Go GOLD, shine bright, they deserve more than four.

September 1, 2019

Written By

Mary Friona Celani

September is Pediatric Cancer Awareness Month.

Everyone knows that pink ribbons represent breast cancer, but did you know that the gold ribbons symbolize childhood cancer? I’d guess most people don’t.

Childhood cancer  is incredibly UNDER FUNDED, UNDER RESEARCHED and really not talked about very often.

Families, caregivers, charities and research groups across the United States observe September as Childhood Cancer Awareness Month. In the U.S., 15,780 children under the age of 21 are diagnosed with cancer every year; approximately 1/4 of them will not survive the disease. Many will fight the disease over and over again.

Children like Isabella Phalen.

Bella recently relapsed for a third time and will undergo a FOURTH round of treatments – including a second bone marrow transplant.  Bella is a sweet, kind and loving little girl who does not deserve this. No child does.

Though the 5-year-survival rate for childhood cancers has reached 80 percent, nearly 2,000 kids under age 19 die each year, making cancer the leading killer of children by disease. There is still pediatric cancer that has a zero percent survival rate.

When I worked at Channel Two – I did many stories on children with cancer. Too many.  My heart broke for them. All of them. I feel blessed and honored to have met so many wonderful, strong, courageous people. Kids and adults.

I was shocked when I first heard, from parents who lost a beautiful baby girl, that only 4 percent of money raised for cancer research goes to help fight and cure pediatric cancer. 4 percent. That doesn’t stop charities from using pictures of those beautiful, bald babies and children on their fundraising materials, does it?

Do you think they would raise as much money if they had a grown man’s picture on those posters?

Yet, Prostate cancer – where a patient’s average age at diagnosis is 66 years – receives more funding from the National Cancer Institute than ALL childhood cancers combined.

Of course, I am not saying that those suffering from prostate cancer should be ignored or are less important.  But these are our children. Our babies. They haven’t lived yet – they haven’t experienced life to the fullest. Many who survive the disease have life-long effects from the treatments and medications.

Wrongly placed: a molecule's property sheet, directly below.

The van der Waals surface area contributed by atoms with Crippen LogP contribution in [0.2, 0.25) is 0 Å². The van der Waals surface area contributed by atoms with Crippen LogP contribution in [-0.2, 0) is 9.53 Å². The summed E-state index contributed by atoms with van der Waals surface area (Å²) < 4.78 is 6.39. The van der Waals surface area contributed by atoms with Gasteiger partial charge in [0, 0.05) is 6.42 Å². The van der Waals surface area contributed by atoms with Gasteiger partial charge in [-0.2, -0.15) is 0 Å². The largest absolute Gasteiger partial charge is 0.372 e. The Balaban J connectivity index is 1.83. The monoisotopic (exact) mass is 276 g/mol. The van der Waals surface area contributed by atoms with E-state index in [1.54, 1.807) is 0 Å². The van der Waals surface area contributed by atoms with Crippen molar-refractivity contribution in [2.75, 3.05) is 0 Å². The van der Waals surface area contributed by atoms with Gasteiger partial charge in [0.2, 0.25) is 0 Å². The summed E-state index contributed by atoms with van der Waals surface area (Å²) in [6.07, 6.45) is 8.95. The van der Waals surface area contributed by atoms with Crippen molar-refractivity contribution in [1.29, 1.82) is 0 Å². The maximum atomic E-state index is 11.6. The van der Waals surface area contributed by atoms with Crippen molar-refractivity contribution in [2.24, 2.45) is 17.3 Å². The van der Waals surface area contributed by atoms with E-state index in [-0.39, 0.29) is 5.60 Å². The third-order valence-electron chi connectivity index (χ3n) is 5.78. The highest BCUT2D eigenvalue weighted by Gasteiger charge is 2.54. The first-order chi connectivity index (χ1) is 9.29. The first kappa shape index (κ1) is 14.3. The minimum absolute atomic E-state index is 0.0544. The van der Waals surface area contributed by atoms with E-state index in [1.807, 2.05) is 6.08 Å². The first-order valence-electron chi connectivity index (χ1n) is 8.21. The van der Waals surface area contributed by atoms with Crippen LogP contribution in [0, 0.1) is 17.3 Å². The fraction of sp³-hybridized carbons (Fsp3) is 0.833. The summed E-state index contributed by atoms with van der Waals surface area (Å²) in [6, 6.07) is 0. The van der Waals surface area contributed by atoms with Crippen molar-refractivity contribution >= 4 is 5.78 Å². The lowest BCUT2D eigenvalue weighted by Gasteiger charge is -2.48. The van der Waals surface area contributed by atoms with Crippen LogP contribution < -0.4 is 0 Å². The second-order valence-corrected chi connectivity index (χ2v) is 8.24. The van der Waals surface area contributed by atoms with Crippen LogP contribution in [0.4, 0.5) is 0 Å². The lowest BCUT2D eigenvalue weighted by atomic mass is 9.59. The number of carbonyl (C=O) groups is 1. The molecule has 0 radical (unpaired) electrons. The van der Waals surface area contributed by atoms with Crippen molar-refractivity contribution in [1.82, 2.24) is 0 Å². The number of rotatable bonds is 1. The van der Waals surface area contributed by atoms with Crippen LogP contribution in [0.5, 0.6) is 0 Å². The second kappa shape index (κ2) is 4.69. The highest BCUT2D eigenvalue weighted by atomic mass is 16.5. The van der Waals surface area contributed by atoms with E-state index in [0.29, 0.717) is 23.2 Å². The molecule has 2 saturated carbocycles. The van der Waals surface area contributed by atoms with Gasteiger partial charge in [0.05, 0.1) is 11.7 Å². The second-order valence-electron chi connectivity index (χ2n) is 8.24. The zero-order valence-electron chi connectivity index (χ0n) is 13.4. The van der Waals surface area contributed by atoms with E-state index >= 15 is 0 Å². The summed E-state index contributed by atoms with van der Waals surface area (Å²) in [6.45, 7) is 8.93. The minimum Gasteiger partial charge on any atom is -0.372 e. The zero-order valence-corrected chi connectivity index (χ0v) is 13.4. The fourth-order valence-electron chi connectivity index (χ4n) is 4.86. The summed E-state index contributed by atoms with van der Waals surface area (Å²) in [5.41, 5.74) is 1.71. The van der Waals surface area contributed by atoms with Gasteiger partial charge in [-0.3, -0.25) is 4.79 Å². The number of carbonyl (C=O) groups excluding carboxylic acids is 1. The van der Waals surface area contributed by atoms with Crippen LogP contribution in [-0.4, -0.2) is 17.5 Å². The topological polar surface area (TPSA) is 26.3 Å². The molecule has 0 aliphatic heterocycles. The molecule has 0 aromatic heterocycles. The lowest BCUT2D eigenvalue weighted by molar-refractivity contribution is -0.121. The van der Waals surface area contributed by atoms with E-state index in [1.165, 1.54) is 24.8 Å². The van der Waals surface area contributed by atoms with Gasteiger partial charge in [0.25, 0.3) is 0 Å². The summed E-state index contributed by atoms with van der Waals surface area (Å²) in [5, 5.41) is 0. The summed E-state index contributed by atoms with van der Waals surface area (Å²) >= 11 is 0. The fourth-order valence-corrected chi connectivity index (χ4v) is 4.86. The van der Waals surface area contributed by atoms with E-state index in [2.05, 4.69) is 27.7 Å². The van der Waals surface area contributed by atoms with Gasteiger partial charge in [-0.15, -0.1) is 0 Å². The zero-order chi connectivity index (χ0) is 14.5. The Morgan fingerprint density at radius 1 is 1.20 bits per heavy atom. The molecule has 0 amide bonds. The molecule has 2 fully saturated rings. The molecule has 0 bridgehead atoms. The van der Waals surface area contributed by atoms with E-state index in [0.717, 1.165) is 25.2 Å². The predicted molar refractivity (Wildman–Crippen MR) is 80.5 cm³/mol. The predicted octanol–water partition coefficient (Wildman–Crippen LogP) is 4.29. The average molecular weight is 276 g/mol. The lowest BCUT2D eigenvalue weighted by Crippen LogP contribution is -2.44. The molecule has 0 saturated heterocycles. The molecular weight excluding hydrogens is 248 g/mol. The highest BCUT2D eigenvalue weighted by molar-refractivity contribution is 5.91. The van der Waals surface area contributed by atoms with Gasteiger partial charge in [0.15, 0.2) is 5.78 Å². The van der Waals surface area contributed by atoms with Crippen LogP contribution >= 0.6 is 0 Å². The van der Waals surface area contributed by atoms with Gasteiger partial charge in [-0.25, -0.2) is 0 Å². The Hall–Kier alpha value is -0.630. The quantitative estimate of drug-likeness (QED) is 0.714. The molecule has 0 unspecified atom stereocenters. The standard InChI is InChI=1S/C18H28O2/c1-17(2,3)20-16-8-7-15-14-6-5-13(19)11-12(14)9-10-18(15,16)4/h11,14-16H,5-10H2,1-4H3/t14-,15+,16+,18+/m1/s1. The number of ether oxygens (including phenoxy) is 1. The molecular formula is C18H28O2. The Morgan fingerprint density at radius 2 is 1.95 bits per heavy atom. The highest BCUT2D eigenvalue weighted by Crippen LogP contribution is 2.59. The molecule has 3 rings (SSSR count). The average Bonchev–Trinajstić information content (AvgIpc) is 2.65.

I’ve watched too many children suffer. I’ve watched too many parents bury a child.

It’s heartbreaking. And unfair.

We need to speak up. Collectively.

Totally Buffalo is going to bring you stories throughout the month – as we did last year and the year prior – with facts, figures, and most importantly – the children battling the disease.  I can only hope it will help in some small way.

So what can you do? Here are a few things you can do to help make a difference.

-Make a donation to a charity that helps children with cancer.

-Reach out to your elected leaders and tell them we want change. Tell them our kids are worth it. Tell them to stop wasting money on nonsense in our government – and put that money to the best possible use;  the future of this great country. The children who will lead the way – who we need to lead the way.

-Share a story of a child who is battling or has battled cancer – help bring awareness to this terrible disease and the lack of funding.

-Say a prayer for these brave, beautiful children – including Bella – who deserve to live a full and pain-free life, who deserve to enjoy their childhood, who shouldn’t be thinking about anything but having fun and enjoying life.

 

 

READ MORE ABOUT BELLA:

Devastating Update: Our Friend Bella Has Relapsed – PRAYERS NEEDED!

 

 

About Me

Welcome to Totally Buffalo! My name is Mary Friona-Celani and I am the creator of this site! After spending 20 years in the Buffalo media, I moved on to focus on my beautiful family. Now, the time has come for a new project. I was ready for something new. Something mine.
I am born and raised in WNY and my pride runs deep. My husband, Scott and I are very happy to be raising our four daughters here.

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